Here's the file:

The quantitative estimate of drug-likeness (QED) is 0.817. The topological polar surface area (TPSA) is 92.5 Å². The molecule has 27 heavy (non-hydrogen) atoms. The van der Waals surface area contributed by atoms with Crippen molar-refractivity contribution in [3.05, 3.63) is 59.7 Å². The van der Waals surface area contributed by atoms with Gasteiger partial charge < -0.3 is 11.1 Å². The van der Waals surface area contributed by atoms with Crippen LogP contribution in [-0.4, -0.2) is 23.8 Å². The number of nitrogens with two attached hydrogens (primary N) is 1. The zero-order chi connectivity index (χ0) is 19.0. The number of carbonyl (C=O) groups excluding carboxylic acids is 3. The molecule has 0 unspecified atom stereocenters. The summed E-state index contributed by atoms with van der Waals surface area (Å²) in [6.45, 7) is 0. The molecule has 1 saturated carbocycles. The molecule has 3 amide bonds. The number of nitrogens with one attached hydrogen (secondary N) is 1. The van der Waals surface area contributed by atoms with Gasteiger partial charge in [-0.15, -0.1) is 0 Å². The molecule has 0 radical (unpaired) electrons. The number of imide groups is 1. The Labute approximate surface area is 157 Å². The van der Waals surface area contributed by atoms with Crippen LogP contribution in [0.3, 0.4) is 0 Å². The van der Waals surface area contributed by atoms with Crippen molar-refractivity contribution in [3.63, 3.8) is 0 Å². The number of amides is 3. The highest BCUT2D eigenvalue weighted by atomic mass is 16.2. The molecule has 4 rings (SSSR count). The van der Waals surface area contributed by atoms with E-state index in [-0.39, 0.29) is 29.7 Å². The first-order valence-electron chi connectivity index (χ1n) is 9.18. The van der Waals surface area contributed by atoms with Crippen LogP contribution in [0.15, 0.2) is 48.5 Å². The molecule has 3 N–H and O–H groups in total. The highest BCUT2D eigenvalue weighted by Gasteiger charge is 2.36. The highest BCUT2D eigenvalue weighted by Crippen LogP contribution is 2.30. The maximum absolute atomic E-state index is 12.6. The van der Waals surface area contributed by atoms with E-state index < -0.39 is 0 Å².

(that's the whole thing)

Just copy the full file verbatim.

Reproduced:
The quantitative estimate of drug-likeness (QED) is 0.817. The topological polar surface area (TPSA) is 92.5 Å². The molecule has 27 heavy (non-hydrogen) atoms. The van der Waals surface area contributed by atoms with Crippen molar-refractivity contribution in [3.05, 3.63) is 59.7 Å². The van der Waals surface area contributed by atoms with Gasteiger partial charge < -0.3 is 11.1 Å². The van der Waals surface area contributed by atoms with Crippen LogP contribution in [-0.4, -0.2) is 23.8 Å². The number of nitrogens with two attached hydrogens (primary N) is 1. The zero-order chi connectivity index (χ0) is 19.0. The number of carbonyl (C=O) groups excluding carboxylic acids is 3. The molecule has 0 unspecified atom stereocenters. The summed E-state index contributed by atoms with van der Waals surface area (Å²) in [6.45, 7) is 0. The molecule has 1 saturated carbocycles. The molecule has 3 amide bonds. The number of nitrogens with one attached hydrogen (secondary N) is 1. The van der Waals surface area contributed by atoms with Gasteiger partial charge in [-0.15, -0.1) is 0 Å². The molecule has 0 radical (unpaired) electrons. The number of imide groups is 1. The Labute approximate surface area is 157 Å². The van der Waals surface area contributed by atoms with Crippen LogP contribution in [0.3, 0.4) is 0 Å². The van der Waals surface area contributed by atoms with Crippen molar-refractivity contribution in [3.63, 3.8) is 0 Å². The number of amides is 3. The highest BCUT2D eigenvalue weighted by atomic mass is 16.2. The molecule has 4 rings (SSSR count). The van der Waals surface area contributed by atoms with E-state index in [-0.39, 0.29) is 29.7 Å². The first-order valence-electron chi connectivity index (χ1n) is 9.18. The van der Waals surface area contributed by atoms with Crippen LogP contribution in [0.15, 0.2) is 48.5 Å². The molecule has 3 N–H and O–H groups in total. The highest BCUT2D eigenvalue weighted by Gasteiger charge is 2.36. The highest BCUT2D eigenvalue weighted by Crippen LogP contribution is 2.30. The maximum absolute atomic E-state index is 12.6. The van der Waals surface area contributed by atoms with E-state index < -0.39 is 0 Å².